Can it be messy? Of course it can. But to make this happen, a significant change will need to be made. The lawyers will have to stop running FEMA. Lawyers are not innovators, nor are they communicators; their role is to ensure that what's said or done is legal. Only strong, senior, politically appointed leadership with thick skin and transparent and confident leadership skills will make this happen. There's potential that it can happen in an Obama administration given his campaign's penchant for the use of 21st-century communications tools.
Perhaps my most controversial recommendation is this: Establish emergency management and homeland security block grants. This would combine the "alphabet soup" of existing legacy grant programs that sprang up following 9/11, and the establishment of the DHS.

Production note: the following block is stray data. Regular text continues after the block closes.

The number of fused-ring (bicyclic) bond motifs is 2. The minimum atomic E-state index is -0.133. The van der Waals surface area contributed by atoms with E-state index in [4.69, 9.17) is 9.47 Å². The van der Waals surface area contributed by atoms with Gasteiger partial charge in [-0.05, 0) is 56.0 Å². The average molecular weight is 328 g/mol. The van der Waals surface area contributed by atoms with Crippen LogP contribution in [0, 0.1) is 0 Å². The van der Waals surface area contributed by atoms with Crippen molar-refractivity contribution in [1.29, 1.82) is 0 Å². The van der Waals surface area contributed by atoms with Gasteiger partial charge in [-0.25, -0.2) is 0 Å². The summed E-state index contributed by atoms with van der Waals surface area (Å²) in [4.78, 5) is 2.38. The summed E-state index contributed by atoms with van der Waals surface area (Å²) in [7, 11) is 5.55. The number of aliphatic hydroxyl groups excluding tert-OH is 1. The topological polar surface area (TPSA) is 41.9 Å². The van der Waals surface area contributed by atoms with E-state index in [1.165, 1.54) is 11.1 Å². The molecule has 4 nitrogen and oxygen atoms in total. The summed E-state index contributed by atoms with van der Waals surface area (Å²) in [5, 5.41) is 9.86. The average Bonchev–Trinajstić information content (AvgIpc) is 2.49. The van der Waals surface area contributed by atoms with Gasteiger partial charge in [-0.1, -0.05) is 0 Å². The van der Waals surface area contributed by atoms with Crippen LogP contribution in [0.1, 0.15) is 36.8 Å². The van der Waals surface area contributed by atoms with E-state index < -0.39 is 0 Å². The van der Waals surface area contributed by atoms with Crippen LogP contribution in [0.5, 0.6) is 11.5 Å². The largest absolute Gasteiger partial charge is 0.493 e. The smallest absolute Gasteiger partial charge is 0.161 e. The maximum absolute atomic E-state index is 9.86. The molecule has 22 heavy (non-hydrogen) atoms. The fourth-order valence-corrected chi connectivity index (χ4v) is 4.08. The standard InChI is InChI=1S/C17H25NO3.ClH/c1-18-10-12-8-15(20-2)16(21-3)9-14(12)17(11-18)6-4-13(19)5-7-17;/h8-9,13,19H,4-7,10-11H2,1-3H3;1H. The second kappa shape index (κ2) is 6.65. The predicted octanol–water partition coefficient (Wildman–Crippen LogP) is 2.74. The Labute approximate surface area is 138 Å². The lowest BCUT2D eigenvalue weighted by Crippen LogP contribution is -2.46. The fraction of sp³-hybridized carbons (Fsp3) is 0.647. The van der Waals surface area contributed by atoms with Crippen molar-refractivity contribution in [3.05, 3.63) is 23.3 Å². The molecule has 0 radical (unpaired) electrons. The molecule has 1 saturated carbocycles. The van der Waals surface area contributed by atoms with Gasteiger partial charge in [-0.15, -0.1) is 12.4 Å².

Once a grant program is established, each discipline looks at its funding stream as "its rice bowl" that's not to be messed with. This has led to a lack of coordination between state and local agencies and jurisdictions. Each organization fights to maintain its funding and has its national association and lobbying in Washington, D.C., fighting to maintain or increase its funds. Instead of promoting coordination between agencies and disciplines, this funding process wastes dollars and time, duplicates effort and further fractures preparedness at the local and regional level.